IMPOSTORS | Villamor authorities arrest fake typhoon victims, volunteers sneaking out relief packs

November 27, 2013 9:23 AM

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By: Jaime Sinapit, November 27, 2013 5:51 PM

MANILA, Philippines – Over two dozen people, posing either as victims of typhoon Yolanda who evacuated from Eastern Visayas, or volunteers for the Department of Social Welfare and Development (DSWD), have been arrested at the Villamor Air Base in Pasay City over a one-week period, authorities said Wednesday, as they warned those planning to pull a similar stunt not to even think about it.

“They were being watched, and they didn’t know it. That’s why the gates of the base were closed,” said officials, who added that some fake volunteers yielded relief goods they had sneaked in among their belongings, just as they were trying to haul away their loot in a taxicab.

Those who posed as typhoon victims, on the other hand, were found out because their names, when checked, were not on the manifest of any of the mercy flights of the Philippine Air Force or any other foreign group that had helped bring evacuees from devastated Leyte and Samar to Metro Manila, for temporary shelter with relatives.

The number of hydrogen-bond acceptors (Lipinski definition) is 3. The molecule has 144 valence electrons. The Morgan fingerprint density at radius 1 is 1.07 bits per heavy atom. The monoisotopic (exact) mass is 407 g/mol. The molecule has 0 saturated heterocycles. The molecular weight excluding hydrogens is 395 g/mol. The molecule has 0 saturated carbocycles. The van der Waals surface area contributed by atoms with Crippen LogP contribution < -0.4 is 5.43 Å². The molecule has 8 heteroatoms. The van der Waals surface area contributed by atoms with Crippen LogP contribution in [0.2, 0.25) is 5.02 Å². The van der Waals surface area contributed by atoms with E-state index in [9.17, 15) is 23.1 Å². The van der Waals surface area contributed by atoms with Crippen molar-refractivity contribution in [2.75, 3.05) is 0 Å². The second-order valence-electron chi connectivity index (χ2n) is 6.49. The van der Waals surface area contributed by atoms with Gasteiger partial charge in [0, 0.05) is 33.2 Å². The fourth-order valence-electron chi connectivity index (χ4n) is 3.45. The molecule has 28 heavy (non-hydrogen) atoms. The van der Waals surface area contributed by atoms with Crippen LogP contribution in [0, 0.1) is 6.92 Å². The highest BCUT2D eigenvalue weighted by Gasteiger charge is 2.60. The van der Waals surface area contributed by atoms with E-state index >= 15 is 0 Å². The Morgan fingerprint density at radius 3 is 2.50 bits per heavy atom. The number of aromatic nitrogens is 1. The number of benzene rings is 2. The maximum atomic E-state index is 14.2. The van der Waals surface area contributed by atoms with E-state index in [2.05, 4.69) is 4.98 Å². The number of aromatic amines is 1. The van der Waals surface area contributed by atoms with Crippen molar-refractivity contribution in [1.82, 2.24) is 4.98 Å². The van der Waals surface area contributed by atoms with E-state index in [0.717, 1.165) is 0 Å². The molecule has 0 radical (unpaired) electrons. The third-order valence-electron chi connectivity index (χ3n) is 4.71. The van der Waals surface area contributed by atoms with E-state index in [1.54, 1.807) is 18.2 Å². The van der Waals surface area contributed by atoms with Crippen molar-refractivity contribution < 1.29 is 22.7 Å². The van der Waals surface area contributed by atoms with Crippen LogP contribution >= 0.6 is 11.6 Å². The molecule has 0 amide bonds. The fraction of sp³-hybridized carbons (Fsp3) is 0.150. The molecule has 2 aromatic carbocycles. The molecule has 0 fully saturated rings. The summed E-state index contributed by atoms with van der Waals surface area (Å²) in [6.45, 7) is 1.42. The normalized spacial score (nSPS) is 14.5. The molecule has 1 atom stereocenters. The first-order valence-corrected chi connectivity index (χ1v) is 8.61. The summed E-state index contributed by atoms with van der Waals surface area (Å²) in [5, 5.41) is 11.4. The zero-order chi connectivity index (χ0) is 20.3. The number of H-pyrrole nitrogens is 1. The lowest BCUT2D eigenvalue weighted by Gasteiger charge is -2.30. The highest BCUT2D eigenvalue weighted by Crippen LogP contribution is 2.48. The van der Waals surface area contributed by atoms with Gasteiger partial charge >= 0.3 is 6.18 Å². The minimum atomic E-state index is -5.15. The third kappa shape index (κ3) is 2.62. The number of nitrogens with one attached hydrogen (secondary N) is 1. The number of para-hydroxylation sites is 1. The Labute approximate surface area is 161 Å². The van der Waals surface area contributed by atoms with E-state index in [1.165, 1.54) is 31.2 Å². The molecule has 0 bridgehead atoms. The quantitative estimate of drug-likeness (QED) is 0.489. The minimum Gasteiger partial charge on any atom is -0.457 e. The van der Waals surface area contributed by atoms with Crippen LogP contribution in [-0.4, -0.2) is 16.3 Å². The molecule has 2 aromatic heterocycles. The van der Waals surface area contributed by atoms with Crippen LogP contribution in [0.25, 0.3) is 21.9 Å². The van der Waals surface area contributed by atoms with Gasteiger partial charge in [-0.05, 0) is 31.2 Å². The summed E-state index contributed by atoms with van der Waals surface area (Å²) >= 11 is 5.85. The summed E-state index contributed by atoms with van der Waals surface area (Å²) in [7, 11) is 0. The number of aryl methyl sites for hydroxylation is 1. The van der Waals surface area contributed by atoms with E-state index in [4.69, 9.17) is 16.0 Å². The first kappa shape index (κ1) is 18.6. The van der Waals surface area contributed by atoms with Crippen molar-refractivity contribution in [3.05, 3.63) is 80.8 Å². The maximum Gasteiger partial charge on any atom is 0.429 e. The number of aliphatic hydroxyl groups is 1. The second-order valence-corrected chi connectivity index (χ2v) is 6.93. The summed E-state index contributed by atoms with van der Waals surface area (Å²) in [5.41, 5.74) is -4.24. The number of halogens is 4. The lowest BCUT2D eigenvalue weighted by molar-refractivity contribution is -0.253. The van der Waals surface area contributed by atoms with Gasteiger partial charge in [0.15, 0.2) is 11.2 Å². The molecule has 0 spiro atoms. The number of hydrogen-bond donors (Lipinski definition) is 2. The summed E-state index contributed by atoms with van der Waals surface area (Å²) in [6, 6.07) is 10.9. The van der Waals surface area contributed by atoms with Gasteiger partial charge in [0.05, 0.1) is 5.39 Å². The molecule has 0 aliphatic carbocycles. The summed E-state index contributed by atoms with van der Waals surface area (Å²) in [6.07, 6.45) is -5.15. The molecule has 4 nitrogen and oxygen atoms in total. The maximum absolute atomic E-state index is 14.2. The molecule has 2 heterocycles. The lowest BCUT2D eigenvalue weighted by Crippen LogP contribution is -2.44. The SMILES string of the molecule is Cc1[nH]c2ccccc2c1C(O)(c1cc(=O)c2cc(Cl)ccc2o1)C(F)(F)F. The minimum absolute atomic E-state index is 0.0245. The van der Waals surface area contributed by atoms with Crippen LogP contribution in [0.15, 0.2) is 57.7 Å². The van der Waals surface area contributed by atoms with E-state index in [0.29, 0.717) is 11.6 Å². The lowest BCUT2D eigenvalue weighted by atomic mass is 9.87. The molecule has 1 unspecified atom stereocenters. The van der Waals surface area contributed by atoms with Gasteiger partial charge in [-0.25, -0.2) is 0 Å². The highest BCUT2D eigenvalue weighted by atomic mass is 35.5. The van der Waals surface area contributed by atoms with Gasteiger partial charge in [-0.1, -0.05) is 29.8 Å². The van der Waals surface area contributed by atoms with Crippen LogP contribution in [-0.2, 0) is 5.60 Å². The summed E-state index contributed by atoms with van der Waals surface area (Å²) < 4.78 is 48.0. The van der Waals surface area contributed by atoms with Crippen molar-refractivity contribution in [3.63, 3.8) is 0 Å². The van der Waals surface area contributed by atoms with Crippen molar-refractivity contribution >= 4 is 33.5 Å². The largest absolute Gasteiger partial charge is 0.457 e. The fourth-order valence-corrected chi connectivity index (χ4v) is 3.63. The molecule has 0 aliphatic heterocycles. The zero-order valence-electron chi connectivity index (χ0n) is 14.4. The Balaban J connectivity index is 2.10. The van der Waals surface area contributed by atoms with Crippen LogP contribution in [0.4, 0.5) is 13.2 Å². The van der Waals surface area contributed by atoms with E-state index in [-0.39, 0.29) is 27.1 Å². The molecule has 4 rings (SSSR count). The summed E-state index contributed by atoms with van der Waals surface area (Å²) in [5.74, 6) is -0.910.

The base is located within PAF headquarters. According to PAF spokesman Col. Miguel Ernesto Okol, the suspects were arrested in batches from November 16 to 23. “Our Air Force police implemented the arrest against these suspects in cooperation with DSWD personnel. They were posing as ether survivors or DSWD volunteers for the distribution of relief packs,” Okol said.

All suspects quickly admitted their offenses, and were brought to the Pasay police for the filing of qualified theft charges by the DSWD.

Some suspects, Okol said, turned out to be residents of nearby Merville Park while the others are from Pasay City.

Apparently the impostors’ modus is to enter the base premises in groups. “Kumbaga,nagdi-distribute naman sila pero nagtatago sila ng relief packs. Grupo-grupo ang mga ‘yan e. Tapos, aalis ‘yan by two or three [They go along with the real volunteers in distributing relief goods, but they tuck away relief packs for themselves. They come in groups, and then exit in twos or threes].”

Okol added: “Hindi nila alam na minamanmanan na namin sila kaya sinarado ‘yung gate tapos dinala na sila for investigation. Siguro 10 to 15 relief pack yung dala ng unang nahuli ‘They didn’t know we were on to them already. That’s why the gates were closed and they were brought in for investigation. The first suspects yielded 10 to 15 packs].”

However, Okol disputed reports that some suspects were using a vehicle with red plate—meaning, identified with the government.


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